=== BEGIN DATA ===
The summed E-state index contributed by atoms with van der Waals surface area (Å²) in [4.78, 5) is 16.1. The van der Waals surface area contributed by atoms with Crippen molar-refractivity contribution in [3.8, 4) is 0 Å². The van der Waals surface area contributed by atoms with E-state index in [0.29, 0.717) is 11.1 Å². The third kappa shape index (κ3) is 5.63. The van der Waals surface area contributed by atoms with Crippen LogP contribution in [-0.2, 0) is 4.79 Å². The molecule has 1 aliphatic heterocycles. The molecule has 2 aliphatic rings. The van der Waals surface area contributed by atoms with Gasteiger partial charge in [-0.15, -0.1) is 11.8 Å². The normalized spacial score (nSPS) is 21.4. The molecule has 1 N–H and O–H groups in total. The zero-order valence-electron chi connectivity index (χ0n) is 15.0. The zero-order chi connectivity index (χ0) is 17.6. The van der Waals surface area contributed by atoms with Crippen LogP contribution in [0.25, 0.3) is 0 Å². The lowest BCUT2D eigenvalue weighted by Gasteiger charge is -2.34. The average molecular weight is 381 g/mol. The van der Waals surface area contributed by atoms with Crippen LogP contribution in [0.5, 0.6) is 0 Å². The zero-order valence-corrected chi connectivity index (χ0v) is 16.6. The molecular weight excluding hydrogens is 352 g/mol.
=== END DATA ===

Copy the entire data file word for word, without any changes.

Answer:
The summed E-state index contributed by atoms with van der Waals surface area (Å²) in [4.78, 5) is 16.1. The van der Waals surface area contributed by atoms with Crippen molar-refractivity contribution in [3.8, 4) is 0 Å². The van der Waals surface area contributed by atoms with E-state index in [0.29, 0.717) is 11.1 Å². The third kappa shape index (κ3) is 5.63. The van der Waals surface area contributed by atoms with Crippen LogP contribution in [-0.2, 0) is 4.79 Å². The molecule has 1 aliphatic heterocycles. The molecule has 2 aliphatic rings. The van der Waals surface area contributed by atoms with Gasteiger partial charge in [-0.15, -0.1) is 11.8 Å². The normalized spacial score (nSPS) is 21.4. The molecule has 1 N–H and O–H groups in total. The zero-order valence-electron chi connectivity index (χ0n) is 15.0. The zero-order chi connectivity index (χ0) is 17.6. The van der Waals surface area contributed by atoms with Crippen LogP contribution in [0.25, 0.3) is 0 Å². The lowest BCUT2D eigenvalue weighted by Gasteiger charge is -2.34. The average molecular weight is 381 g/mol. The van der Waals surface area contributed by atoms with Crippen LogP contribution in [0.5, 0.6) is 0 Å². The zero-order valence-corrected chi connectivity index (χ0v) is 16.6. The molecular weight excluding hydrogens is 352 g/mol.